UH Mānoa researchers provide compelling evidence that glycerol may have occured in space more than 4 billion years ago.
An international team of astronomers has discovered that gas around young galaxies is almost barren, devoid of the seeds from which new stars are thought to form—molecules of hydrogen. The study will be published in the Monthly Notices of the Royal Astronomical Society and is available online.
Without starlight to see them directly, the team, which includes Regina Jorgenson of the Institute for Astronomy at the University of Hawaiʻi at Mānoa, observed the young galaxies’ outskirts in silhouette.
They searched for telltale signs of hydrogen molecules absorbing the light from background objects called quasars—supermassive black holes sucking in surrounding material.
“Previous experiments led us to expect molecules in about 10 of the 90 young galaxies we observed, but we found just one case,” said Associate Professor Michael Murphy from Swinburne University of Technology in Australia. He co-led the study with Jorgenson.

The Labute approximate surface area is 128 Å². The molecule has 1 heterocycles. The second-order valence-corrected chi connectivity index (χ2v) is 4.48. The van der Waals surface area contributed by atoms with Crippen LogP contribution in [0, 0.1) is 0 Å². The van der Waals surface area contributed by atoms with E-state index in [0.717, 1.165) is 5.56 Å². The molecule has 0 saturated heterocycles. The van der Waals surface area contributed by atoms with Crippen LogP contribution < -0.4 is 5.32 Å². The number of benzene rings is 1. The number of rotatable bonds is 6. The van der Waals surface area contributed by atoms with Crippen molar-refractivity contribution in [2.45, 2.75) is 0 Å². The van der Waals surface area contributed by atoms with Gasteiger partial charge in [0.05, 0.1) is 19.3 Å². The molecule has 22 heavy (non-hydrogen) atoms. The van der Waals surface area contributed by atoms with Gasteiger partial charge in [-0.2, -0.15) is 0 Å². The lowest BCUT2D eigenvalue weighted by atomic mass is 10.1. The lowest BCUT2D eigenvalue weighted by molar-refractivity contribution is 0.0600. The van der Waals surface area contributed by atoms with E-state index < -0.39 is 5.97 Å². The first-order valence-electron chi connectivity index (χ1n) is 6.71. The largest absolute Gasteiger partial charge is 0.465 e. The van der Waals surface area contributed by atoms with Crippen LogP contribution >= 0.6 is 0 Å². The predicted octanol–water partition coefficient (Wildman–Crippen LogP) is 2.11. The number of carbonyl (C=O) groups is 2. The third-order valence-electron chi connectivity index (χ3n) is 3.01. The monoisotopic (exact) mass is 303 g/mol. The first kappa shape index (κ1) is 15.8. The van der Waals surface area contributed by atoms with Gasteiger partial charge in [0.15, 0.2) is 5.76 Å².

Astronomers believe that stars begin to form in cold gas that is rich in molecules. The team observed galaxies at a time when the Universe was most actively forming stars, about 12 billion years ago.
“This is a little mystery. This is when most stars are born, and we think this gas forms stars eventually, but it lacks the key ingredient—molecules—to do so,” said Murphy.
The team believes that location and time are key.
“The gas we observe in silhouette probably lies too far from the galaxies to form stars,” Jorgenson said. “It’s got lots of potential, but it hasn’t had time to fall into the richer, denser parts of the galaxies which might be better stellar nurseries.”
The researchers made new observations of more than 50 quasars for this study using the 6.5-meter Magellan telescopes in Chile.
The study was conducted by researchers from UH Mānoa, Swinburne University of Technology, the University of Cambridge and the University of Arizona.
Read the UH Mānoa news release for more.